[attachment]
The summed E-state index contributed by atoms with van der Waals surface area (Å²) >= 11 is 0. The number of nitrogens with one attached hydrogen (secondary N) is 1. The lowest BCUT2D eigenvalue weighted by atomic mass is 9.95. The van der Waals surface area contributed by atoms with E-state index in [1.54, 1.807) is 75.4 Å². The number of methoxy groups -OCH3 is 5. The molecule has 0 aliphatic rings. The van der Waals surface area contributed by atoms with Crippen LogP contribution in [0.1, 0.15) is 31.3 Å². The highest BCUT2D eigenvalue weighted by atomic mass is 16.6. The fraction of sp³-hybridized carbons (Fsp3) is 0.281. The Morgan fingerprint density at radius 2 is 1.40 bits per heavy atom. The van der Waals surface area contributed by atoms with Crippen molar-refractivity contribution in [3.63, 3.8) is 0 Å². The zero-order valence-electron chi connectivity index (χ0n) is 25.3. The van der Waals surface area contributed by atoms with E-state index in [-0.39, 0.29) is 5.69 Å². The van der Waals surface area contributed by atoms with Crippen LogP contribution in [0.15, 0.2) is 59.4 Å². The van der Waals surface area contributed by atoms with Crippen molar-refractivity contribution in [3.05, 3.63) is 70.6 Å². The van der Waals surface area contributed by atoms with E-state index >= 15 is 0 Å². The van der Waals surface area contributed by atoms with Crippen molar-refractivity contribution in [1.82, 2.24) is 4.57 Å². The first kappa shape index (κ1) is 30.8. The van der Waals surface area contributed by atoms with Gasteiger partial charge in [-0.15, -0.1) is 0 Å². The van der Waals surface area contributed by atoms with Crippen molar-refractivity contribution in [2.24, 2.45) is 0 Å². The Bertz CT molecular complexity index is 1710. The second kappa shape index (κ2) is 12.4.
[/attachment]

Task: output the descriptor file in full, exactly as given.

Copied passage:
The summed E-state index contributed by atoms with van der Waals surface area (Å²) >= 11 is 0. The number of nitrogens with one attached hydrogen (secondary N) is 1. The lowest BCUT2D eigenvalue weighted by atomic mass is 9.95. The van der Waals surface area contributed by atoms with E-state index in [1.54, 1.807) is 75.4 Å². The number of methoxy groups -OCH3 is 5. The molecule has 0 aliphatic rings. The van der Waals surface area contributed by atoms with Crippen LogP contribution in [0.1, 0.15) is 31.3 Å². The highest BCUT2D eigenvalue weighted by atomic mass is 16.6. The fraction of sp³-hybridized carbons (Fsp3) is 0.281. The Morgan fingerprint density at radius 2 is 1.40 bits per heavy atom. The van der Waals surface area contributed by atoms with Crippen molar-refractivity contribution in [3.63, 3.8) is 0 Å². The zero-order valence-electron chi connectivity index (χ0n) is 25.3. The van der Waals surface area contributed by atoms with E-state index in [-0.39, 0.29) is 5.69 Å². The van der Waals surface area contributed by atoms with Crippen LogP contribution in [0.15, 0.2) is 59.4 Å². The van der Waals surface area contributed by atoms with Crippen molar-refractivity contribution in [3.05, 3.63) is 70.6 Å². The van der Waals surface area contributed by atoms with E-state index >= 15 is 0 Å². The van der Waals surface area contributed by atoms with Crippen molar-refractivity contribution in [1.82, 2.24) is 4.57 Å². The first kappa shape index (κ1) is 30.8. The van der Waals surface area contributed by atoms with Gasteiger partial charge in [-0.15, -0.1) is 0 Å². The van der Waals surface area contributed by atoms with Crippen molar-refractivity contribution in [2.24, 2.45) is 0 Å². The Bertz CT molecular complexity index is 1710. The second kappa shape index (κ2) is 12.4.